If you follow me on Facebook, you heard the exciting news that my Cousin, registered dietitian, Marian Davidove BS, RD, LD/N, will be writing a monthly column on Eat.Live.Blog sharing her professional opinion on all things food related! I am ecstatic for this collaboration, and excited to share an even more balanced view on food issues here on the blog. We are starting out with a bang….as Marian shares a very different view than the one I have on the Whole 30.
The following is written by Marian Davidove, BS, RD, LD/N:
I am a Registered Dietitian with 25 years of professional and personal experience. I earned my degree from UCONN “Go Huskies” and have been passionate about food, healthy, and my community ever since. Eat.Live.Blog is the work of my cousin Renee who has shared her passion, favorite recipes, and culinary adventures with her readers in Boston and all over the world. We grew up together influence by our international families eating homemade delicious and exotic creations. Renee and I teethed on biltong which is dried Springbok, lapped up Hungarian Paprikash with Spaetzli, and asked for second helpings of Lebanese green beans. Our motto was S.O.S. (Stretch or Starve). Our holidays were experimental, joyous, and packed full of flavor. We definitely ate and lived… on a shoe-string budget. But, that’s another story.
When Renee told me she had completed 40 days on the Whole 30 challenge, I congratulated her for reaching her goal. In my practice, I have learned setting a goal and achieving it is probably the most important part of self-improvement. It’s choosing the right goal that is the hardest part! Well the Whole 30 program is wildly popular right now with a large following. This program is a modified fast based on a Paleo or Atkins type platform. Several food groups are restricted including dairy, grains, legumes, sugars, and alcohols. It works because due to the food groups eliminated, dieters often eat fewer calories and definitely eliminate any unnecessary calories from alcohol, sugar, and processed foods. What’s left are fruits, vegetables, meats, fish, eggs, nuts, and nut oils. These food groups contain healthy fats, complex carbohydrates in the form of dietary fiber, and protein. Chances are even the healthiest Americans are probably not eating enough fruits and vegetables! So kudos there to the authors of Whole 30.
The program also works because, as subscribers to the online website, followers receive tons of social support, recipes, forums to express their success and challenges, and feedback. It gives people a feeling of belonging to a community and the encouragement to continue on their journey. I believe these are positive aspects the program.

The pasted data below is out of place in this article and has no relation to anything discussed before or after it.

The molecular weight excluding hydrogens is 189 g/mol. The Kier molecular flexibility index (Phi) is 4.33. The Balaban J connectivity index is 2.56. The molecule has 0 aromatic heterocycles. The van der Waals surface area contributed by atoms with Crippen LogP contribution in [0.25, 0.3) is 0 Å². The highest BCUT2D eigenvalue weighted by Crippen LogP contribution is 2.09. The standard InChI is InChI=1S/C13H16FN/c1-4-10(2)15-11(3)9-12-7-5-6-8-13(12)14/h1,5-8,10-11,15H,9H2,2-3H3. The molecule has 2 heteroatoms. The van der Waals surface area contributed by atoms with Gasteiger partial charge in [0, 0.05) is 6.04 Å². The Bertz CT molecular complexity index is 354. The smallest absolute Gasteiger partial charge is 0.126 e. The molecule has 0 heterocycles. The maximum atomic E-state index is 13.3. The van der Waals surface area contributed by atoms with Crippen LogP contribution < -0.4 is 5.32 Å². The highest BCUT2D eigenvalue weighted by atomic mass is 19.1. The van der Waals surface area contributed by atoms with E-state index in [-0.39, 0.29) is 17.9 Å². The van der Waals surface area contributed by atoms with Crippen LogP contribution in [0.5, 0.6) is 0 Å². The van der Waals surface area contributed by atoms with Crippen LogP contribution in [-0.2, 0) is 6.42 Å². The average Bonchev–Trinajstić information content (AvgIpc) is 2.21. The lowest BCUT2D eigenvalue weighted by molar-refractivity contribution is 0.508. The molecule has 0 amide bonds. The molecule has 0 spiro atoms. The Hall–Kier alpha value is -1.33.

I also adore that the Whole 30 ethos embraces home cooking and does not suggest fake foods to take the place of restricted foods. Participants are instructed to make shopping lists, plan ahead, prepare meals at home, and be creative. These are powerful tools for eliminating excess sodium, artificial ingredients, and preservatives. Also I love my cousin for talking about Probiotics and suggesting a daily supplement. No dietary war will be won without the help of our friendly warriors, the gut bacteria we all need to have a healthy immune system and GI tract.
Being an expert in the field of Nutrition, I have to offer up a plateful of balanced advice at this point. Beware! A program like Whole 30 is not for everyone and it is not forever. There are several inherent hazards to this approach. I will touch on the most important ones now.
- This diet is restrictive and leaves gaps in nutrition such as Vitamin D, Folate, B vitamins, and Calcium.
- This diet encourages a negative feedback cycle as participants must go back to the beginning and start over after even one slip-up.
- This diet does not encourage a positive relationship with food.
- This diet may trigger addictive weight loss cycles in people with other issues such as anorexia or obsessive compulsive disorder.
- This diet may cause feelings of deprivation and true carbohydrate deprivation which will ultimately result in over-indulging later on.
- This diet does not promote environmentally sustainable foods and lends to our growing carbon footprint and environmental demise.
As a Registered Dietitian, it has been my sole purpose to help my clients and the community use the information and resources available to them to make the best decisions for their own lives. Each client is individual and special and no two people have the same relationship with food and eating. I see myself as a food Sherpa guiding willing adventurers through the Mt. Everest of Nutritional Information. So please feel free to leave your comments on this post with any of your thoughts or suggestions, experiences, and stories. I will either reply, or write an entire post about your question. I also urge you to talk to your local Registered Dietitian. To find a directory of Dietitians near you, please visit http://Eatright.org. This may seem expensive at first, but it will save you thousands on memberships, missed days of work and play, health care bills, and most of all your positive relationship with food, our environment, and your community.